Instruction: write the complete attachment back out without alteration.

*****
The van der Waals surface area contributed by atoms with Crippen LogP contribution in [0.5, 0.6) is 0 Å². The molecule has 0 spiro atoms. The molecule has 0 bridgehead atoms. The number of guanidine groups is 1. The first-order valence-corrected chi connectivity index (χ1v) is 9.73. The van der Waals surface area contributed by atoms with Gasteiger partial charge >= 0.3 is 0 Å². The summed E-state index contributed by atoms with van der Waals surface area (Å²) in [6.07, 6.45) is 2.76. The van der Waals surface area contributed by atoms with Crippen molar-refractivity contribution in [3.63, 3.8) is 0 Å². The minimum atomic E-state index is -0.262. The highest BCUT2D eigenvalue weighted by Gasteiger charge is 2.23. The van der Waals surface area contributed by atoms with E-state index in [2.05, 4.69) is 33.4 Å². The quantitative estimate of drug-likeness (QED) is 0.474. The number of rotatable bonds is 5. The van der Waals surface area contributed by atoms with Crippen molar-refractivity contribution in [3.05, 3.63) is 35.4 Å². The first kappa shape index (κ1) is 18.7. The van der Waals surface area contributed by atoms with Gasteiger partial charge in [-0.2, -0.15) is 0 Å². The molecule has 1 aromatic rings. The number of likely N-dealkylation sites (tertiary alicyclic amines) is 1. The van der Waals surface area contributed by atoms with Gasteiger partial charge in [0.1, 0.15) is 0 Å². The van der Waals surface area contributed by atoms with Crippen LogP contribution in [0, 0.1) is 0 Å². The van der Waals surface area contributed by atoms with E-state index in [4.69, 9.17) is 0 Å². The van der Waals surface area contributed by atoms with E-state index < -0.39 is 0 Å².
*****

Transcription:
The van der Waals surface area contributed by atoms with Crippen LogP contribution in [0.5, 0.6) is 0 Å². The molecule has 0 spiro atoms. The molecule has 0 bridgehead atoms. The number of guanidine groups is 1. The first-order valence-corrected chi connectivity index (χ1v) is 9.73. The van der Waals surface area contributed by atoms with Gasteiger partial charge >= 0.3 is 0 Å². The summed E-state index contributed by atoms with van der Waals surface area (Å²) in [6.07, 6.45) is 2.76. The van der Waals surface area contributed by atoms with Crippen molar-refractivity contribution in [3.63, 3.8) is 0 Å². The minimum atomic E-state index is -0.262. The highest BCUT2D eigenvalue weighted by Gasteiger charge is 2.23. The van der Waals surface area contributed by atoms with E-state index in [2.05, 4.69) is 33.4 Å². The quantitative estimate of drug-likeness (QED) is 0.474. The number of rotatable bonds is 5. The van der Waals surface area contributed by atoms with Crippen molar-refractivity contribution in [3.05, 3.63) is 35.4 Å². The first kappa shape index (κ1) is 18.7. The van der Waals surface area contributed by atoms with Gasteiger partial charge in [-0.2, -0.15) is 0 Å². The molecule has 1 aromatic rings. The number of likely N-dealkylation sites (tertiary alicyclic amines) is 1. The van der Waals surface area contributed by atoms with Gasteiger partial charge in [0.1, 0.15) is 0 Å². The van der Waals surface area contributed by atoms with Crippen LogP contribution in [0, 0.1) is 0 Å². The van der Waals surface area contributed by atoms with E-state index in [4.69, 9.17) is 0 Å². The van der Waals surface area contributed by atoms with E-state index < -0.39 is 0 Å².